A few weeks ago I spent a weekend in Philadelphia with my husband. It was my first time in the city and we did the usual visit to the birthplace of democracy; Independence Hall, the Liberty Bell, Betsy Ross's house, Ben Franklin's print shop and post office, and Elfreth's Alley. We barely scratched the surface of things to do, but only had one day in the city. We decided to spend the afternoon visiting the Mütter Museum.
The museum is amazing. It definitely has disturbing elements. For me, the wall of fetal deformities was a little difficult to take in. There were exhibits linking Grimm's Fairy tales to medical conditions, and I learned more than I ever intended about skin conditions and the assassinations of Lincoln and Garfield. Check out this article from the British Society for the History of Science Travel Guide for more information about the museum. There was a wonderful quote on a display description that sums up the importance of the collection well.
"A great museum collection is as important to medical education as a great library because specimens are nature's books"
While at the Mütter I learned about the Historical Medical Library also housed in the building. Established in 1788, it's one of the world's premier research collections into the history of medicine. Over 400 incunables, manuscripts, archives, and 19th and 20th century medical journals. Sadly, I did not have an appointment, so I could not visit the stacks. The library is open by appointment only Tuesday, Wednesday, and Thursday, 10:00am to 4:00pm.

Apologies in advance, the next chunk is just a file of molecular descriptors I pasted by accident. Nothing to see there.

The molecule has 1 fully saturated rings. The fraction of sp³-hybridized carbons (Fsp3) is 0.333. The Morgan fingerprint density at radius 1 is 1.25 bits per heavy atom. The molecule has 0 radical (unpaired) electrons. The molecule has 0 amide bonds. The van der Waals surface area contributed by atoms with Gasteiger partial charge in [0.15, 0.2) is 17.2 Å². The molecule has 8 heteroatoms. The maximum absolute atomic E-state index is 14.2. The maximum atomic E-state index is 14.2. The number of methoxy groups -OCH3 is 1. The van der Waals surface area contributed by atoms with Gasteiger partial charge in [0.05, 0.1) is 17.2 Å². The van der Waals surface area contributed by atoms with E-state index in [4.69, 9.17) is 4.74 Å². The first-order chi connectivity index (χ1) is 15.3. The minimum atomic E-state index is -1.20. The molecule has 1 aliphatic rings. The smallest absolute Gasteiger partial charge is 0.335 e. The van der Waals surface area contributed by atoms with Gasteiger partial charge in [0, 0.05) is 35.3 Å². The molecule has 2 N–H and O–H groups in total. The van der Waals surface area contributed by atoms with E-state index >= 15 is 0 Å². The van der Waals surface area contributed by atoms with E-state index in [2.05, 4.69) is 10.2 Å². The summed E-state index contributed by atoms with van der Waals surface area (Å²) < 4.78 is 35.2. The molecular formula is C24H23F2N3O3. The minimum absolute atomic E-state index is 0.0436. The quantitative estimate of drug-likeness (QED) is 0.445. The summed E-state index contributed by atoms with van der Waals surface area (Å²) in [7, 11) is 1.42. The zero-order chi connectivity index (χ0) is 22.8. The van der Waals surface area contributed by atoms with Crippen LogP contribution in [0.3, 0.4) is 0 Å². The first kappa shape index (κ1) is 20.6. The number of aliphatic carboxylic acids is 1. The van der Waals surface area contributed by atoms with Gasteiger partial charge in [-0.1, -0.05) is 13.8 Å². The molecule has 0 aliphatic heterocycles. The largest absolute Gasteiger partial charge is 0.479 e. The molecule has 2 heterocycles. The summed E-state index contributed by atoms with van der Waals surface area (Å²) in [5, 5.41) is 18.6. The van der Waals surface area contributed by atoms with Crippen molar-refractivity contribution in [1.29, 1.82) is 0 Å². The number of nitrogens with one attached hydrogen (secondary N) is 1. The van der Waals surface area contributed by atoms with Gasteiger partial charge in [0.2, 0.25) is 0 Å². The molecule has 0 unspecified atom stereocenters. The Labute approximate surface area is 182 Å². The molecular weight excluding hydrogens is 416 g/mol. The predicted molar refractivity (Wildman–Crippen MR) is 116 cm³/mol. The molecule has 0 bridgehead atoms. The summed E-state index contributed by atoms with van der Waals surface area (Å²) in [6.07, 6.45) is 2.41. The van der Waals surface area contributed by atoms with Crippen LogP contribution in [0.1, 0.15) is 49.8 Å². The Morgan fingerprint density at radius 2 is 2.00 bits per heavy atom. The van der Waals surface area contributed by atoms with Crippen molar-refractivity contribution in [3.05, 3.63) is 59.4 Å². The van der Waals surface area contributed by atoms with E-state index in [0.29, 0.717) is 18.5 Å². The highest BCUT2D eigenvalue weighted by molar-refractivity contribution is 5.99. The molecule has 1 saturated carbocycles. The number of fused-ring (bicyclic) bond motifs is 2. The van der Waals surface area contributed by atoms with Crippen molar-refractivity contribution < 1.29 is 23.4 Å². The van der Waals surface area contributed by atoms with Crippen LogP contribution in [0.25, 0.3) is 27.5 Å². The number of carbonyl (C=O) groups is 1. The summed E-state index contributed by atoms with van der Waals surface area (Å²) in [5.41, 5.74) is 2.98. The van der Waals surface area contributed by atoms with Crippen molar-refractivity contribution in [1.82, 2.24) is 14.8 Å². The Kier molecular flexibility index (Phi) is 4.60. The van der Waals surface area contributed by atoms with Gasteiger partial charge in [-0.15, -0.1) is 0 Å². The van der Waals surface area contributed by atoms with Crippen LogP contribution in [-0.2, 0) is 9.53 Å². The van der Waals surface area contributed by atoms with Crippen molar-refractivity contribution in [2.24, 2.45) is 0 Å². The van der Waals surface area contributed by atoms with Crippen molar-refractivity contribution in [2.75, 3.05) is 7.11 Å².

If you want to see specifics, you can search the catalog online. The Catalog search help is fairly comprehensive if you would like a tutorial in how to use their catalog system.
Also available for distance visitors are the digital resources, Digital Books and two digitized 18th Century Manuscripts.
See the library website for history of the collection, or read this very informative article from the Pennsylvania Center for the Book, which is part of the Literary and Cultural Heritage Map. Photos are not allowed within the museum so these shots of the door and the one taken from the library website above will have to satisfy your visual cravings.